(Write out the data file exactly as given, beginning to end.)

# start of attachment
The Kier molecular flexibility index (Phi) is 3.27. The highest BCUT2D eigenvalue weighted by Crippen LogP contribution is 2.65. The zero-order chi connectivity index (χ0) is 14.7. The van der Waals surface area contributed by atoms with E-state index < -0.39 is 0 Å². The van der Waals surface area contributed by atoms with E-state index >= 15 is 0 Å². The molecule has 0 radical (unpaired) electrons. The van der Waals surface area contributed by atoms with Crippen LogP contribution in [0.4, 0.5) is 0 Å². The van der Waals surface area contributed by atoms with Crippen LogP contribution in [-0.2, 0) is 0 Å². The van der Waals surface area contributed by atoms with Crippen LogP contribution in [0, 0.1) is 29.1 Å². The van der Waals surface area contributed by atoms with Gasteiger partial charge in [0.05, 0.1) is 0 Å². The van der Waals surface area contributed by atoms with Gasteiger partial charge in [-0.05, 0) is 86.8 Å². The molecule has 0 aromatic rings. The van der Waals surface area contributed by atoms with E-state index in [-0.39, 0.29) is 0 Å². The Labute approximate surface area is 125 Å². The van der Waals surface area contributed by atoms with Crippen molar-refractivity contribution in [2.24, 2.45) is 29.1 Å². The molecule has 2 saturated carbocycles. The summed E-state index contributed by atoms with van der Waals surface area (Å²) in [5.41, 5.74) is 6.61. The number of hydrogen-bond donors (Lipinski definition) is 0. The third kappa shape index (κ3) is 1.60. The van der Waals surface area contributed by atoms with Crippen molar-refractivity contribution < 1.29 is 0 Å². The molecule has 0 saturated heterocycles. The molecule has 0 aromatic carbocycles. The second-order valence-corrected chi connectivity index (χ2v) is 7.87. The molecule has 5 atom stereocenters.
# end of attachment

The Kier molecular flexibility index (Phi) is 3.27. The highest BCUT2D eigenvalue weighted by Crippen LogP contribution is 2.65. The zero-order chi connectivity index (χ0) is 14.7. The van der Waals surface area contributed by atoms with E-state index < -0.39 is 0 Å². The van der Waals surface area contributed by atoms with E-state index >= 15 is 0 Å². The molecule has 0 radical (unpaired) electrons. The van der Waals surface area contributed by atoms with Crippen LogP contribution in [0.4, 0.5) is 0 Å². The van der Waals surface area contributed by atoms with Crippen LogP contribution in [-0.2, 0) is 0 Å². The van der Waals surface area contributed by atoms with Crippen LogP contribution in [0, 0.1) is 29.1 Å². The van der Waals surface area contributed by atoms with Gasteiger partial charge in [0.05, 0.1) is 0 Å². The van der Waals surface area contributed by atoms with Gasteiger partial charge in [-0.05, 0) is 86.8 Å². The molecule has 0 aromatic rings. The van der Waals surface area contributed by atoms with E-state index in [-0.39, 0.29) is 0 Å². The Labute approximate surface area is 125 Å². The van der Waals surface area contributed by atoms with Crippen molar-refractivity contribution in [2.24, 2.45) is 29.1 Å². The molecule has 2 saturated carbocycles. The summed E-state index contributed by atoms with van der Waals surface area (Å²) in [5.41, 5.74) is 6.61. The number of hydrogen-bond donors (Lipinski definition) is 0. The third kappa shape index (κ3) is 1.60. The van der Waals surface area contributed by atoms with Crippen molar-refractivity contribution < 1.29 is 0 Å². The molecule has 0 saturated heterocycles. The molecule has 0 aromatic carbocycles. The second-order valence-corrected chi connectivity index (χ2v) is 7.87. The molecule has 5 atom stereocenters.